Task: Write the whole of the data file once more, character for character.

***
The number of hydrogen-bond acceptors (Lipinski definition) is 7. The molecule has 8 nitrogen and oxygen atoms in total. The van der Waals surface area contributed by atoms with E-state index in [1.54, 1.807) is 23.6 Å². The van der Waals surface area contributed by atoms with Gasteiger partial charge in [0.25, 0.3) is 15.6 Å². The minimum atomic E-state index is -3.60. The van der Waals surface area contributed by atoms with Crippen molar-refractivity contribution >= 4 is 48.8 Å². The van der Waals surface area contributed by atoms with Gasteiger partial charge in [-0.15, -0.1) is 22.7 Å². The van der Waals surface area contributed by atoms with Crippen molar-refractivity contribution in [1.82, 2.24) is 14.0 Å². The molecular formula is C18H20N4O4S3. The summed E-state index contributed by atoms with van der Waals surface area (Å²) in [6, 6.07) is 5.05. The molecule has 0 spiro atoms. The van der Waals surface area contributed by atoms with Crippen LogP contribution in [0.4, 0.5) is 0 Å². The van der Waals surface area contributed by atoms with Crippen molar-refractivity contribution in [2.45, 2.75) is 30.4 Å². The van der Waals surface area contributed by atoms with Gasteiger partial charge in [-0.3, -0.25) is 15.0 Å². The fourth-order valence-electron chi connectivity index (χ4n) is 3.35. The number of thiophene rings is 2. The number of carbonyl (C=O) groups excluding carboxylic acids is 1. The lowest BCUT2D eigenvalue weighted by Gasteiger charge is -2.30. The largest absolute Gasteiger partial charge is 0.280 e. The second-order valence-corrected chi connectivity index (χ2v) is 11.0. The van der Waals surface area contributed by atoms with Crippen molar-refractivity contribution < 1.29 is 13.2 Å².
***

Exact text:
The number of hydrogen-bond acceptors (Lipinski definition) is 7. The molecule has 8 nitrogen and oxygen atoms in total. The van der Waals surface area contributed by atoms with E-state index in [1.54, 1.807) is 23.6 Å². The van der Waals surface area contributed by atoms with Gasteiger partial charge in [0.25, 0.3) is 15.6 Å². The minimum atomic E-state index is -3.60. The van der Waals surface area contributed by atoms with Crippen molar-refractivity contribution >= 4 is 48.8 Å². The van der Waals surface area contributed by atoms with Gasteiger partial charge in [-0.15, -0.1) is 22.7 Å². The van der Waals surface area contributed by atoms with Crippen molar-refractivity contribution in [1.82, 2.24) is 14.0 Å². The molecular formula is C18H20N4O4S3. The summed E-state index contributed by atoms with van der Waals surface area (Å²) in [6, 6.07) is 5.05. The molecule has 0 spiro atoms. The van der Waals surface area contributed by atoms with Crippen LogP contribution in [0.4, 0.5) is 0 Å². The van der Waals surface area contributed by atoms with Crippen molar-refractivity contribution in [2.45, 2.75) is 30.4 Å². The van der Waals surface area contributed by atoms with Gasteiger partial charge in [-0.3, -0.25) is 15.0 Å². The fourth-order valence-electron chi connectivity index (χ4n) is 3.35. The number of thiophene rings is 2. The number of carbonyl (C=O) groups excluding carboxylic acids is 1. The lowest BCUT2D eigenvalue weighted by Gasteiger charge is -2.30. The largest absolute Gasteiger partial charge is 0.280 e. The second-order valence-corrected chi connectivity index (χ2v) is 11.0. The van der Waals surface area contributed by atoms with Crippen molar-refractivity contribution < 1.29 is 13.2 Å².